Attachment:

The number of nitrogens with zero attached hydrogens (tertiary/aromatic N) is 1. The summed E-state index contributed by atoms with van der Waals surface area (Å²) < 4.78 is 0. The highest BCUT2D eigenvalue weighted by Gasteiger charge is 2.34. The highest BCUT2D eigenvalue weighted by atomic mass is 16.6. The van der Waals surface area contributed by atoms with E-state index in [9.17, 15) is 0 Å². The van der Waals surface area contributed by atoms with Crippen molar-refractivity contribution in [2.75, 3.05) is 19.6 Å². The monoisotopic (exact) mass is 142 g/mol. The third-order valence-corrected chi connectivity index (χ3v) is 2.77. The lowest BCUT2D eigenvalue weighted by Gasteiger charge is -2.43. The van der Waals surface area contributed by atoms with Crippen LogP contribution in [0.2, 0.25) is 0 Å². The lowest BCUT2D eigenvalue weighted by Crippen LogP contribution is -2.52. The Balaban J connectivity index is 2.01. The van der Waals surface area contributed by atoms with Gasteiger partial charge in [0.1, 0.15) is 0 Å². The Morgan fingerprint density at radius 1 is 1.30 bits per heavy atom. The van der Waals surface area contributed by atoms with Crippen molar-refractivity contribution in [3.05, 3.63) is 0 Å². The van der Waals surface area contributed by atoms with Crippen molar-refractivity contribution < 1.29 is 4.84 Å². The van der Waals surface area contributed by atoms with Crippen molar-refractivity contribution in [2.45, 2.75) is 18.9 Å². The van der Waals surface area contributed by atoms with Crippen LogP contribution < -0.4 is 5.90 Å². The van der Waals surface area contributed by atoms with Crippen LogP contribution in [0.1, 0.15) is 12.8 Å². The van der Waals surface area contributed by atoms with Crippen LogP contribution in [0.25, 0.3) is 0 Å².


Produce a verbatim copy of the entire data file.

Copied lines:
The number of nitrogens with zero attached hydrogens (tertiary/aromatic N) is 1. The summed E-state index contributed by atoms with van der Waals surface area (Å²) < 4.78 is 0. The highest BCUT2D eigenvalue weighted by Gasteiger charge is 2.34. The highest BCUT2D eigenvalue weighted by atomic mass is 16.6. The van der Waals surface area contributed by atoms with E-state index in [9.17, 15) is 0 Å². The van der Waals surface area contributed by atoms with Crippen molar-refractivity contribution in [2.75, 3.05) is 19.6 Å². The monoisotopic (exact) mass is 142 g/mol. The third-order valence-corrected chi connectivity index (χ3v) is 2.77. The lowest BCUT2D eigenvalue weighted by Gasteiger charge is -2.43. The van der Waals surface area contributed by atoms with Crippen LogP contribution in [0.2, 0.25) is 0 Å². The lowest BCUT2D eigenvalue weighted by Crippen LogP contribution is -2.52. The Balaban J connectivity index is 2.01. The van der Waals surface area contributed by atoms with Gasteiger partial charge in [0.1, 0.15) is 0 Å². The Morgan fingerprint density at radius 1 is 1.30 bits per heavy atom. The van der Waals surface area contributed by atoms with Crippen molar-refractivity contribution in [3.05, 3.63) is 0 Å². The van der Waals surface area contributed by atoms with Crippen molar-refractivity contribution < 1.29 is 4.84 Å². The van der Waals surface area contributed by atoms with Crippen molar-refractivity contribution in [2.45, 2.75) is 18.9 Å². The van der Waals surface area contributed by atoms with Crippen LogP contribution < -0.4 is 5.90 Å². The van der Waals surface area contributed by atoms with Crippen LogP contribution in [0.1, 0.15) is 12.8 Å². The van der Waals surface area contributed by atoms with Crippen LogP contribution in [0.25, 0.3) is 0 Å².